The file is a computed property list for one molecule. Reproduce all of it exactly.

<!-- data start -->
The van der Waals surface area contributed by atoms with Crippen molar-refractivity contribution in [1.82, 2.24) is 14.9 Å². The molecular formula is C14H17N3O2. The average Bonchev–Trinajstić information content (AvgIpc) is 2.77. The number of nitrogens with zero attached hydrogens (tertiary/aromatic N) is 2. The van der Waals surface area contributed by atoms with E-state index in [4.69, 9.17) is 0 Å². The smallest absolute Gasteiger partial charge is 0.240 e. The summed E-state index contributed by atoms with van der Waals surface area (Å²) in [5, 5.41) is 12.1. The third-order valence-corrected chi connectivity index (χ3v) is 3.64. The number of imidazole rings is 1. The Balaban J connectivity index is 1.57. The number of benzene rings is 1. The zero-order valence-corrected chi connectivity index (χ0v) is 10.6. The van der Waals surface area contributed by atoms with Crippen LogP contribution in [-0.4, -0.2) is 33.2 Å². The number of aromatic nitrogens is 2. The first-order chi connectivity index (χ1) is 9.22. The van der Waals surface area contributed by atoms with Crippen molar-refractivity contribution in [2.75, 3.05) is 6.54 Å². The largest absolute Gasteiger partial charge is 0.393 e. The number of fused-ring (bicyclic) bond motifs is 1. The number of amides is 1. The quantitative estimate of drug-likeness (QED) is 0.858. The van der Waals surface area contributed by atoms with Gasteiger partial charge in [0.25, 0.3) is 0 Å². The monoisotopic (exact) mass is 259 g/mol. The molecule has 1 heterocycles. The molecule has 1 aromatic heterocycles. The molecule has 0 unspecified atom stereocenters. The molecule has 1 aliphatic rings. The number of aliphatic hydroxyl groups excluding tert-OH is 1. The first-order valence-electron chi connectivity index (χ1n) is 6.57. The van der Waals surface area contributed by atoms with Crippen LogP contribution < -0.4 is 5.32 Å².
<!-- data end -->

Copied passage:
The van der Waals surface area contributed by atoms with Crippen molar-refractivity contribution in [1.82, 2.24) is 14.9 Å². The molecular formula is C14H17N3O2. The average Bonchev–Trinajstić information content (AvgIpc) is 2.77. The number of nitrogens with zero attached hydrogens (tertiary/aromatic N) is 2. The van der Waals surface area contributed by atoms with E-state index in [4.69, 9.17) is 0 Å². The smallest absolute Gasteiger partial charge is 0.240 e. The summed E-state index contributed by atoms with van der Waals surface area (Å²) in [5, 5.41) is 12.1. The third-order valence-corrected chi connectivity index (χ3v) is 3.64. The number of imidazole rings is 1. The Balaban J connectivity index is 1.57. The number of benzene rings is 1. The zero-order valence-corrected chi connectivity index (χ0v) is 10.6. The van der Waals surface area contributed by atoms with Crippen LogP contribution in [-0.4, -0.2) is 33.2 Å². The number of aromatic nitrogens is 2. The first-order chi connectivity index (χ1) is 9.22. The van der Waals surface area contributed by atoms with Crippen molar-refractivity contribution in [2.75, 3.05) is 6.54 Å². The largest absolute Gasteiger partial charge is 0.393 e. The number of fused-ring (bicyclic) bond motifs is 1. The number of amides is 1. The quantitative estimate of drug-likeness (QED) is 0.858. The van der Waals surface area contributed by atoms with Gasteiger partial charge in [0.25, 0.3) is 0 Å². The monoisotopic (exact) mass is 259 g/mol. The molecule has 1 heterocycles. The molecule has 1 aromatic heterocycles. The molecule has 0 unspecified atom stereocenters. The molecule has 1 aliphatic rings. The number of aliphatic hydroxyl groups excluding tert-OH is 1. The first-order valence-electron chi connectivity index (χ1n) is 6.57. The van der Waals surface area contributed by atoms with Crippen LogP contribution < -0.4 is 5.32 Å².